This week, I’m excited to welcome back Thriller YA author, Elle Cosimano. Her debut novel is set to release by Dial/Penguin in 2013 but today she’s here to share a delicious Matzo Brei recipe and some of her Passover memories.
Passover began Friday night, April 6th. During the Seder, it is customary to break a piece of matzo called the Afikomen (meaning “that which comes after” or “dessert”) to be set aside and eaten at the conclusion of the meal. In many Jewish families, the Afikomen is hidden during the Seder, and the children are tasked with finding and returning the missing matzo before the end of the night. In my family, the child who found the elusive Afikomen was rewarded with a prize.
I remember fidgeting through long Seders, glaring at my younger brother over the table, daring him to find it first. And watching my Uncle with hawk-eyes as he led the Seder, waiting to see him slip the Afikomen into its hiding place. And of course, there was the memorable time we recall every year, when my seven-year old brother leaned across the table and instructed him to “keep it short, Uncle Mike,” because he was so eager to begin the hunt for the missing matzo.
Uncle Mike always hid the unleavened cracker in the most wonderful places (between pages of sheet music on the piano, under the tablecloth beneath his plate, or even inside the empty matzo box in the pantry), turning it from something dry and bland and flat, into sweet memories that make me nostalgic for those long Seders of my youth.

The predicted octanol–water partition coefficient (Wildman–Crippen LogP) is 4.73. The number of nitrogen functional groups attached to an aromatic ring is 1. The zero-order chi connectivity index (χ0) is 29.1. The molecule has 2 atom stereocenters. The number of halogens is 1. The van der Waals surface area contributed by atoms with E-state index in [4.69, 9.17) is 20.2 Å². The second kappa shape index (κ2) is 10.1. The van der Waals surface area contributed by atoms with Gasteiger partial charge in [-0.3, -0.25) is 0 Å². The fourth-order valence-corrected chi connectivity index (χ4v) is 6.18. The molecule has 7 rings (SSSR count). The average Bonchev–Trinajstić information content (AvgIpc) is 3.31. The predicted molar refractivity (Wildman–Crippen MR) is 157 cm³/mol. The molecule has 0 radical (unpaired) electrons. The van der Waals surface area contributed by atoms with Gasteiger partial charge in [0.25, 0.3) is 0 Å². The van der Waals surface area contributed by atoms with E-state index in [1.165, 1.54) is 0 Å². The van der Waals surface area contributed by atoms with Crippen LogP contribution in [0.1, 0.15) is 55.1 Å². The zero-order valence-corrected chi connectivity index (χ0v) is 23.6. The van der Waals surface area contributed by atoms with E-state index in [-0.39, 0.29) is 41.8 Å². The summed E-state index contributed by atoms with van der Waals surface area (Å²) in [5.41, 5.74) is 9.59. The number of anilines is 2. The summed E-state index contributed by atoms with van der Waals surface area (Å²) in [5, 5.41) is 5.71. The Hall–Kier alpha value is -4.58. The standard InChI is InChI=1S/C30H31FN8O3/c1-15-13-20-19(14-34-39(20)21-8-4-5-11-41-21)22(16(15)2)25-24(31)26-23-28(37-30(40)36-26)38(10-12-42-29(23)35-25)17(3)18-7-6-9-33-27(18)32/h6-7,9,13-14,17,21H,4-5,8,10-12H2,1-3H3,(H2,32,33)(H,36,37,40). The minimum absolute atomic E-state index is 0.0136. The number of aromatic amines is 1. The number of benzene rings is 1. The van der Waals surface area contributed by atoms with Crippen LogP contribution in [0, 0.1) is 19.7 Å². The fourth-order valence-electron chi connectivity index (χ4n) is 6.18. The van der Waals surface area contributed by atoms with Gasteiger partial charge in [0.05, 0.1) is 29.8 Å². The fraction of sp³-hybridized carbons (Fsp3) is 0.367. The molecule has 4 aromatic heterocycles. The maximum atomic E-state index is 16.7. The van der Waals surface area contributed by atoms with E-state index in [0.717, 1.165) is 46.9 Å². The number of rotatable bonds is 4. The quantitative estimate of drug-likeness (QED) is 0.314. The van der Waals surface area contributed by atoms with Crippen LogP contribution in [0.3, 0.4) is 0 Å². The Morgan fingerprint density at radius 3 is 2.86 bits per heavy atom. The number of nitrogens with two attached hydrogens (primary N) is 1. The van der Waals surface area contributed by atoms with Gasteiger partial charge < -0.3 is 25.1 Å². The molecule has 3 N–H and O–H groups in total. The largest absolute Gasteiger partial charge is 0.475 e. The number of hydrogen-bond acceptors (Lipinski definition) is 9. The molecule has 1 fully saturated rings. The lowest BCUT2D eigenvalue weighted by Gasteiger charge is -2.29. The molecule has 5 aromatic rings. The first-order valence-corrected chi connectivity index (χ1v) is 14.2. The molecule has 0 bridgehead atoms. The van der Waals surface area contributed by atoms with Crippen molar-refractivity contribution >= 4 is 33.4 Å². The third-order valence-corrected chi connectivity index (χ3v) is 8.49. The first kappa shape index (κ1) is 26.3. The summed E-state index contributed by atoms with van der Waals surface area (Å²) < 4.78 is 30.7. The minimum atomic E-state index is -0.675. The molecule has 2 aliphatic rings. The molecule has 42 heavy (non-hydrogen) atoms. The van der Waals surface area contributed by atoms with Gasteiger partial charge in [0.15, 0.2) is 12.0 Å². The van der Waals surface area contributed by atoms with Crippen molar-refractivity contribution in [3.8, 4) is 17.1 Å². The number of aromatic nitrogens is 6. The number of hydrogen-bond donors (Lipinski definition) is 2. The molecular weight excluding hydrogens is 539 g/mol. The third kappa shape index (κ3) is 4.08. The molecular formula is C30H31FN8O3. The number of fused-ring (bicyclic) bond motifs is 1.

But you don’t have to slip it under a couch cushion to hide bland, crumbly taste of matzo and turn it into something sweet. Today, I’ll share my favorite Passover recipe – a sweet breakfast dish called “Matzo Brei” (rhymes with fry).
Matzo Brei Recipe
In a large mixing bowl, whisk the eggs, cream, cinnamon, nutmeg, and vanilla until beaten. Set aside.
Soak the matzo in water for a minute or two, just until it softens (it should be only slightly soggy but not lose its form). Pat the sheets dry, then crumble them into small pieces. Fold the matzo to the egg mixture.
In a large skillet or fry pan, heat enough butter to generously coat the pan for frying. Add the egg/matzo mixture and cook until firm. The brei will have the firm, spongy texture similar to French toast and turn a golden color. Flip and continue to cook until both sides are golden brown and the egg is cooked through.
Slice the brei into cake-like sections and sprinkle with powdered sugar, syrup, or top with fruit. Enjoy!
Chag Sameach! Joyous festival!